The way the public sector makes buying choices about everything from cleaners to carers to builders isn’t on the face of it a riveting topic, but it has far-reaching consequences as we have seen last week. I want to spotlight an example I have recently come across which shows how two local authorities are going to get bad housing, because they are asking all the wrong questions and then weighting the responses they get in a perverse way.
Councils are currently developing homes again, often on their – our – land. This is great news - and they are right to demand high quality housing on this shared asset. All good procurement starts with the end: what is it we want to end up with? And so how shall we go about seeking that from the market? I would suggest that what councils want from housing they develop is long-lasting, high quality and attractive homes which their residents love, which create community and which add positively to their neighbourhood. So how would a procurement exercise look which had those aims as the starting point? I am helping architects to bid for work to design a hundred homes for two local councils. It’s great that these authorities are asking architects to design homes in the first place. But the procurement processes they have chosen will sadly not result in homes which meet their own very important priorities.
The first mistake councils make is to weight ‘fee’ at 50% of the marks – I’ll return to this. The second is that their assessment of ‘quality’ is based on project management skills of various kinds (33%) and design skills (17%). So only one sixth of the marks awarded will be anything to do with an architect’s core business and skill set. Councils: it honestly is not worth scoring architects on their BIM capability or their HR policy. If they are RIBA chartered practices you can probably expect a certain level of service and quality – so these ‘process’ questions are redundant. I think there is a way in which large and bureaucratic organisations ask the kind of questions which are more relevant to their own business, rather than to the mainly small and craft-based organisations which produce architecture. The third error is that they have only committed to use the architect as far as a planning consent. This means that all the details which make a building worthy of appearing in public will be left to the builder: that ‘long-lasting’ priority is unlikely to be met this way.
Let’s go back to the first point: the money. The fee bids will probably range from about 2.5-4% of the construction cost for a hundred homes, aka £500,000 - £800,000. So that represents between £5,000 and £8,000 per home, with each home costing £200,000 to build, and being valued on the market at say £600,000 each once built. The council stands to ‘lose’ £300,000 if they go with the highest bidder – not an insignificant sum. But looked at in the context of eventual value (say £50m total including private and affordable homes) this is nothing. Do good architects cost more? Yes – they probably do – but they pay for themselves. A really good architect should be able to create £3,000 more value for each home - or get more homes on the site* - through design ingenuity. And then not only will they will have paid for themselves (*only one more home would be needed here!), they will have added something to a neighbourhood which the council and its residents will be proud of and enjoy living in or walking past in perpetuity. The planning team will also jump for joy at a higher quality scheme, making the whole process quicker.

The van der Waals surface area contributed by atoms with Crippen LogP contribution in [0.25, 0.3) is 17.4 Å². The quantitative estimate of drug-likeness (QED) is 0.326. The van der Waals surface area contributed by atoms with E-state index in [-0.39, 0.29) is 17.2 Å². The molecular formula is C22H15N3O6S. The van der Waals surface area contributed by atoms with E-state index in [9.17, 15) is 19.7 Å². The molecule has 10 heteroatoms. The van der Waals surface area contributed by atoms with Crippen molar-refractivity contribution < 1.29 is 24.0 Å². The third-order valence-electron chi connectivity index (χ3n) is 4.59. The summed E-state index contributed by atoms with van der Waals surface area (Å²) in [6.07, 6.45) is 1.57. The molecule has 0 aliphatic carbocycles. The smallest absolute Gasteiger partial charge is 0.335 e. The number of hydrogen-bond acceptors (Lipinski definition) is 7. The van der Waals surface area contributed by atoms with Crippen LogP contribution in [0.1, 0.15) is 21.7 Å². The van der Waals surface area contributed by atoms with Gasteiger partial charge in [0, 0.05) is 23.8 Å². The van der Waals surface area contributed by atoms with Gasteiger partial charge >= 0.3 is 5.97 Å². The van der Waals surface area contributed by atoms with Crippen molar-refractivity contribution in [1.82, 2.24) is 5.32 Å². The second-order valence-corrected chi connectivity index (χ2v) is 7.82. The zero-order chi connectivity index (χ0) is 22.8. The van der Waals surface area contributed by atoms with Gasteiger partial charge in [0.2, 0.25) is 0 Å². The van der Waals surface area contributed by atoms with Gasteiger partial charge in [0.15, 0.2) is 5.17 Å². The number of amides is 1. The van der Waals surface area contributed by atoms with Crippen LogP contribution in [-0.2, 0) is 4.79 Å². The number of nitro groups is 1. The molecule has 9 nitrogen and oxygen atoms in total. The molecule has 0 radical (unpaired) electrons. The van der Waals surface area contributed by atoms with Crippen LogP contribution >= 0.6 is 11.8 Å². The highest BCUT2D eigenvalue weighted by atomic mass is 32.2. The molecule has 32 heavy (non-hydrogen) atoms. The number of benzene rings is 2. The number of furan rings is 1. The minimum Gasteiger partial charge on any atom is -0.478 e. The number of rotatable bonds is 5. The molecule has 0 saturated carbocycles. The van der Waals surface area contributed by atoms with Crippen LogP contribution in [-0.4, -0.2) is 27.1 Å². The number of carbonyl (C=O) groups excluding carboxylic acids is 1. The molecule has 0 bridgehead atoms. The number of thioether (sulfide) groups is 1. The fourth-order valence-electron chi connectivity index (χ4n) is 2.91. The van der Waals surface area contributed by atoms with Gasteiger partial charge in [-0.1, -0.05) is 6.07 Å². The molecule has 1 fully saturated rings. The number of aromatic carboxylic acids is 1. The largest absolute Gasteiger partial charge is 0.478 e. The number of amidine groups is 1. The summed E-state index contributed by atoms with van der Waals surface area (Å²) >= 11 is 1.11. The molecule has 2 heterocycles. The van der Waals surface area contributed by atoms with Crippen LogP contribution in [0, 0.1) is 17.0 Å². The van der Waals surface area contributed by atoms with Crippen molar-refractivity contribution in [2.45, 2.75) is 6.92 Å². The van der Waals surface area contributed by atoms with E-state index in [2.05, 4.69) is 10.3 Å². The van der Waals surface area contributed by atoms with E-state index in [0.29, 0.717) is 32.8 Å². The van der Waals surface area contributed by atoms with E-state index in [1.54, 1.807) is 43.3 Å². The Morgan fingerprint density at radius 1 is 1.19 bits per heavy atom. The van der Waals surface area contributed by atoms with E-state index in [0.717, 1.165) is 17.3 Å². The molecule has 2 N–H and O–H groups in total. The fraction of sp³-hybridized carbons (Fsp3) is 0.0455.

The fourth and final calamity of procurement is in the fee scoring. The fees are evaluated such that the lowest fee (say 2.5%) gets a maximum score of 50 points. All the other fee bids are then strung out below that, with that £300,000 difference I mentioned above meaning a zero score for the practice bidding 4%. So we have a zero to 50 score range for the fee, whereas the quality scores are more than likely to range in a far closer band – say from 25 to 40. What this means is that the fee bids will swing the result, no matter what the quality of the architecture (which isn’t actually being measured anyway as we have seen).
These #BadProcurement practices have to stop: not just because they aren’t fair, but more importantly because they will not result in the really great buildings which local councils and their citizens deserve. The only way to fight back is for the best suppliers to get together and decline to bid, with a polite and constructive note of explanation to the commissioning authority.